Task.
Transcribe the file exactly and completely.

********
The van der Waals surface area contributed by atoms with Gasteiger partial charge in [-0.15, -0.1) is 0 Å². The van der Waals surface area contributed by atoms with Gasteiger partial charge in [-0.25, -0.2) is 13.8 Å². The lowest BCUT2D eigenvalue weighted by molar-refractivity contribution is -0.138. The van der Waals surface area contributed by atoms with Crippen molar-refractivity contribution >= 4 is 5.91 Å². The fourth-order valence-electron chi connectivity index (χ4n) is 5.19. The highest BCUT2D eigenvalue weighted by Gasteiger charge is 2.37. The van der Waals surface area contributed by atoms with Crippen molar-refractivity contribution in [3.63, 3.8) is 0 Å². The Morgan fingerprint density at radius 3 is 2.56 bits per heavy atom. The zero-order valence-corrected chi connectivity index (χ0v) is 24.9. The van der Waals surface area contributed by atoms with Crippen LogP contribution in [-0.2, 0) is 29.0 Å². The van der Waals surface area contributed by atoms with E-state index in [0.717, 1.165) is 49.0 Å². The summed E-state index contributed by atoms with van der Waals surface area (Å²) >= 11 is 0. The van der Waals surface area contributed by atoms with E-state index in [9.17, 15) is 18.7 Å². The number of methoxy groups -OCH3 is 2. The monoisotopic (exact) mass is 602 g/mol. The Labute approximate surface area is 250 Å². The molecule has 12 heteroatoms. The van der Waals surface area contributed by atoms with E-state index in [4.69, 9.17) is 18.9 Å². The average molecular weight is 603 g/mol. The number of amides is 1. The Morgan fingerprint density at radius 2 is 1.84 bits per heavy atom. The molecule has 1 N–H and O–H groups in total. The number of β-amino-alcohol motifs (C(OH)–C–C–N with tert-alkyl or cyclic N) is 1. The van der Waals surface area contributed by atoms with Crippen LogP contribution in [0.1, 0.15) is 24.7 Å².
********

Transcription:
The van der Waals surface area contributed by atoms with Gasteiger partial charge in [-0.15, -0.1) is 0 Å². The van der Waals surface area contributed by atoms with Gasteiger partial charge in [-0.25, -0.2) is 13.8 Å². The lowest BCUT2D eigenvalue weighted by molar-refractivity contribution is -0.138. The van der Waals surface area contributed by atoms with Crippen molar-refractivity contribution >= 4 is 5.91 Å². The fourth-order valence-electron chi connectivity index (χ4n) is 5.19. The highest BCUT2D eigenvalue weighted by Gasteiger charge is 2.37. The van der Waals surface area contributed by atoms with Crippen molar-refractivity contribution in [3.63, 3.8) is 0 Å². The Morgan fingerprint density at radius 3 is 2.56 bits per heavy atom. The zero-order valence-corrected chi connectivity index (χ0v) is 24.9. The van der Waals surface area contributed by atoms with Crippen LogP contribution in [-0.2, 0) is 29.0 Å². The van der Waals surface area contributed by atoms with E-state index in [0.717, 1.165) is 49.0 Å². The summed E-state index contributed by atoms with van der Waals surface area (Å²) >= 11 is 0. The van der Waals surface area contributed by atoms with E-state index in [9.17, 15) is 18.7 Å². The number of methoxy groups -OCH3 is 2. The monoisotopic (exact) mass is 602 g/mol. The Labute approximate surface area is 250 Å². The molecule has 12 heteroatoms. The van der Waals surface area contributed by atoms with E-state index in [4.69, 9.17) is 18.9 Å². The average molecular weight is 603 g/mol. The number of amides is 1. The Morgan fingerprint density at radius 2 is 1.84 bits per heavy atom. The molecule has 1 N–H and O–H groups in total. The number of β-amino-alcohol motifs (C(OH)–C–C–N with tert-alkyl or cyclic N) is 1. The van der Waals surface area contributed by atoms with Crippen LogP contribution in [0.1, 0.15) is 24.7 Å².